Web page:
Community , Government

Tribes meet to discuss state of Indian Country under Trump administration

PAWNEE, Okla. – The tribes of the United Indian Nations of Oklahoma, Kansas and Texas met for their quarterly meeting on Jan. 30 to discuss what changes may be coming under the Trump administration.

Ernie Stevens Jr., Chair of the National Indian Gaming Association and a longtime advocate for tribal sovereignty, gave a “national update” to the more than 50 tribal representatives present at the Pawnee Wellness Center.

He said “three bright spots” tribes need to be aware of in terms of friends to Indian Country are U.S. Representatives MarkWayne Mullin and Tom Cole, and the new Secretary of Interior Ryan Zinke.

“I think we’re off to a great start there,” Stevens said. “It’s time to get over the shock. Yes, Donald Trump is our president and yes, there are some challenges, but I think in Indian Country what we’re trying to do is not look historically at his posture but look forward.”

He said it has been some time since he has had to work with a Republican majority, both in the House and the Senate, but on behalf of the NIGA “we are ready to take that head on and in fact, we have already started.”

Zinke reportedly attended the Native Nations Inaugural Ball at the National Museum of the American Indian on Jan. 20. Stevens said Zinke spoke with tribal leaders and staff for about two hours, hearing their concerns and important issues they wanted him to be briefed on. Zinke is an ex-Navy SEAL commander and was a freshman U.S. Representative from Montana when Trump nominated him for the position.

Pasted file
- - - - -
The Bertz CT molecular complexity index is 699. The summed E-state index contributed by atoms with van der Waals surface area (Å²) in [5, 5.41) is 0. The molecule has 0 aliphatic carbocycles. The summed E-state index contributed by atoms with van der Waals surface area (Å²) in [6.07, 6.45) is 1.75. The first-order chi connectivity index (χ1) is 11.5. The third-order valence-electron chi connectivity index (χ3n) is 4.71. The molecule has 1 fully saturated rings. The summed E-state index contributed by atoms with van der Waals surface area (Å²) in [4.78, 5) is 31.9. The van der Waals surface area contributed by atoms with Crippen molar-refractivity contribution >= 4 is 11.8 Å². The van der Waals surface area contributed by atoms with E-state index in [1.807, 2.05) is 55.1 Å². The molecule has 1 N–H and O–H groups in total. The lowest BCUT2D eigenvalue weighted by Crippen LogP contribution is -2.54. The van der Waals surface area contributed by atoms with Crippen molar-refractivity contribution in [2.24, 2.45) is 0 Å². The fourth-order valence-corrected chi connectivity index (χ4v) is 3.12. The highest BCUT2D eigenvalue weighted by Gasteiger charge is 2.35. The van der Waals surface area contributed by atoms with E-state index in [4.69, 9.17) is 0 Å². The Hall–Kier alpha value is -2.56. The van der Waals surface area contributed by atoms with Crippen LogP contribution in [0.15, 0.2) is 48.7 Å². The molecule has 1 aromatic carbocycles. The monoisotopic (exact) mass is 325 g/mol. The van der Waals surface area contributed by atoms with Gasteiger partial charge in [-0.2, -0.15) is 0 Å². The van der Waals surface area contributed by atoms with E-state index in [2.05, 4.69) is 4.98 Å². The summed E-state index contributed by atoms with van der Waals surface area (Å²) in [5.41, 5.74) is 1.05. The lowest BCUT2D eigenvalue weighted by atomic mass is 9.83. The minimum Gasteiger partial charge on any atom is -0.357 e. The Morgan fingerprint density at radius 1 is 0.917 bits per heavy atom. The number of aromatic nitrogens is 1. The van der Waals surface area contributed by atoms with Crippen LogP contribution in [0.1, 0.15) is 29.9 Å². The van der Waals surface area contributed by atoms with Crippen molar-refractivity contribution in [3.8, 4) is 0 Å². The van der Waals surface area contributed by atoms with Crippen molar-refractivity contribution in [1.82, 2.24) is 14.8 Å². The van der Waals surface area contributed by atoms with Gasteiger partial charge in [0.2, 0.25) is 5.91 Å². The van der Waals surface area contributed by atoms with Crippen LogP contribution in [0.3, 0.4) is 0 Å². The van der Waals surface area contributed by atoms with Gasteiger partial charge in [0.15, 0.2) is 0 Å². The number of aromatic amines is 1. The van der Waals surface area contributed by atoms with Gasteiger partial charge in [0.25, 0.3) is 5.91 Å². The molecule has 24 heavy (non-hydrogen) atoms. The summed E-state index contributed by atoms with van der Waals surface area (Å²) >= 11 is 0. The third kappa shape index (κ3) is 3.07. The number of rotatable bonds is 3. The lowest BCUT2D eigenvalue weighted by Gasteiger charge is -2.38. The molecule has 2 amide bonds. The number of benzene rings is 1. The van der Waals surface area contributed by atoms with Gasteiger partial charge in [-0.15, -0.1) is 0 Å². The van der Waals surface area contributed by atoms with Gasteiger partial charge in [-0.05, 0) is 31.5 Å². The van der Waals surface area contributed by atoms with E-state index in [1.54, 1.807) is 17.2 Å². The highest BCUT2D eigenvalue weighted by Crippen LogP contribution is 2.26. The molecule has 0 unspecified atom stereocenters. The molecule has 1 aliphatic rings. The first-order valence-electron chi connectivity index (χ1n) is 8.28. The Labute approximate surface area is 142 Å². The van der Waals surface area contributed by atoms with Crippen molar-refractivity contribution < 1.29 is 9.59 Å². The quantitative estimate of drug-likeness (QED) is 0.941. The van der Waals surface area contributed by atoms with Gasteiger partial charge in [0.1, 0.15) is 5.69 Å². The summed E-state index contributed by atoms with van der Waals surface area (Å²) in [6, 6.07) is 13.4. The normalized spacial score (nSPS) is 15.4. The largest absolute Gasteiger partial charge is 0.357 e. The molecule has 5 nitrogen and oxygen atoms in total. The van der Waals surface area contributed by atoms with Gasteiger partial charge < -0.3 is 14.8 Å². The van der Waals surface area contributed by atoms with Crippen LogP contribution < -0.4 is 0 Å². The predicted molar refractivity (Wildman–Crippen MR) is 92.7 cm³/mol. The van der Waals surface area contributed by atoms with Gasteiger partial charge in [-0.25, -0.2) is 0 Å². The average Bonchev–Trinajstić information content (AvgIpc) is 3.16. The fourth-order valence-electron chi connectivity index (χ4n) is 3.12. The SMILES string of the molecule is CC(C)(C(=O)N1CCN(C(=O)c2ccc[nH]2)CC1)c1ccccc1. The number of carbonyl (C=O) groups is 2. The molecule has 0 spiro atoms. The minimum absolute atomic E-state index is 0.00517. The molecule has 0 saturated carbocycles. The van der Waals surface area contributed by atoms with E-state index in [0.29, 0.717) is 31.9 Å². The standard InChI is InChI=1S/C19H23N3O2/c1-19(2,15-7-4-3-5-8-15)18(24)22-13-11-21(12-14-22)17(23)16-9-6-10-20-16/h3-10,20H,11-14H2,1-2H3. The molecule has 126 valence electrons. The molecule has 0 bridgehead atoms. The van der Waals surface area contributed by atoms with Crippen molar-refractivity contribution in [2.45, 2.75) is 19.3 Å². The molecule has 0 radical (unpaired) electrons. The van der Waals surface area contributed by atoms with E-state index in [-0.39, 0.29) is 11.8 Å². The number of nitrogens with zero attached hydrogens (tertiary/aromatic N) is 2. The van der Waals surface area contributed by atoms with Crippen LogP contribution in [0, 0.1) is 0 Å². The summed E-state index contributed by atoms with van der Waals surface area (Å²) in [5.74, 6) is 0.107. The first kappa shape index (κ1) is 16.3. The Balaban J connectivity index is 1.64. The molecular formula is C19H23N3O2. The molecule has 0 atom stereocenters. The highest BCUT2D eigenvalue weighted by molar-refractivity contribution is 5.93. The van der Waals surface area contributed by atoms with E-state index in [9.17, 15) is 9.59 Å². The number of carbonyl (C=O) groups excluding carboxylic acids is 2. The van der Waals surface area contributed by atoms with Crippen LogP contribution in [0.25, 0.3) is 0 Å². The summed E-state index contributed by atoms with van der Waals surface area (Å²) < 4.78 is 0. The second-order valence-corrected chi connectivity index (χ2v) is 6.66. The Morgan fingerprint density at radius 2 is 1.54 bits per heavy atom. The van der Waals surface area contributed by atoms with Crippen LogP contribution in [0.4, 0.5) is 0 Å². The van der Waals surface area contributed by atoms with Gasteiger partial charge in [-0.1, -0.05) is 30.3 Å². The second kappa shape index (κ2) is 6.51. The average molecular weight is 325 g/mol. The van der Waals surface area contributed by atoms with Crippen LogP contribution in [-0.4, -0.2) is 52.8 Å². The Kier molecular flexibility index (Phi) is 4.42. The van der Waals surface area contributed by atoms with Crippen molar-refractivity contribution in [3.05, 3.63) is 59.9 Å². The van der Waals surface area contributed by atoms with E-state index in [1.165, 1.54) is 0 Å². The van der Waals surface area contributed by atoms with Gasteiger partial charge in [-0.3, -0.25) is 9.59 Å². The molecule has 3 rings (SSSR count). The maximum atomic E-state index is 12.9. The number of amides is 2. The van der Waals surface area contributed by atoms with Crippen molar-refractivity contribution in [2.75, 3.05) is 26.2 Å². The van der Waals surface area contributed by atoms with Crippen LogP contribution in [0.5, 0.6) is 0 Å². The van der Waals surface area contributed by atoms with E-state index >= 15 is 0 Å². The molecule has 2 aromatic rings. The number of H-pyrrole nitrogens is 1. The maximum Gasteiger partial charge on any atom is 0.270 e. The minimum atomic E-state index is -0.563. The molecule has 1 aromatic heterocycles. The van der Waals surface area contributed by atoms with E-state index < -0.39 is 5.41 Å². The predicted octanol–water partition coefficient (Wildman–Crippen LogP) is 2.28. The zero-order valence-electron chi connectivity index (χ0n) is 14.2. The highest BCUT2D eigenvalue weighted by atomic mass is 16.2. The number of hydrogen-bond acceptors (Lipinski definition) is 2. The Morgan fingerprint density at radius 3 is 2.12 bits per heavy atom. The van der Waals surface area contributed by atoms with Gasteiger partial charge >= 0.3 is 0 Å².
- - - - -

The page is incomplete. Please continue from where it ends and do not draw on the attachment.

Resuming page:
Mullin is an enrolled Cherokee, a third-term Republican congressman and member of the mostly-Republican Native American Coalition. Stevens said tribes have to remember to lobby their representatives and “tell them what we need, our strengths, where our weaknesses are and we need their help. It’s not a knock on them, it’s a responsibility on our shoulders. Mullin is the lead guy on that tribal transition team.”

Economic development, tax issues, healthcare and the Dakota Access Pipeline are all issues they are keeping an eye on, he said.

“Tom Cole, a key Native person that has worked very strong and been influential in (Washington) D.C. He’s not looked at as just a Congressman, but a person who understands his constituency, community and advocates on behalf of the United States of America. He’s on our side and understands what we need,” Stevens said.

Osage tribal member and UINOKT Secretary Margo Gray, asked Stevens if he was aware that the North Dakota state legislature just filed legislation against the tribes within their state in response to the ongoing protest of the Dakota Access Pipeline by the Standing Rock Sioux Tribe. “It’s alarming at most.”

Stevens said they’re still letting that “unravel” but they anticipated the actions by the North Dakota legislature.

“We have to provide an education to this new president, this new Congress and Senate, and that’s my message for today,” he said. “Education is the key, Indian folks are good at it, we wouldn’t be here today without the education we’ve received.”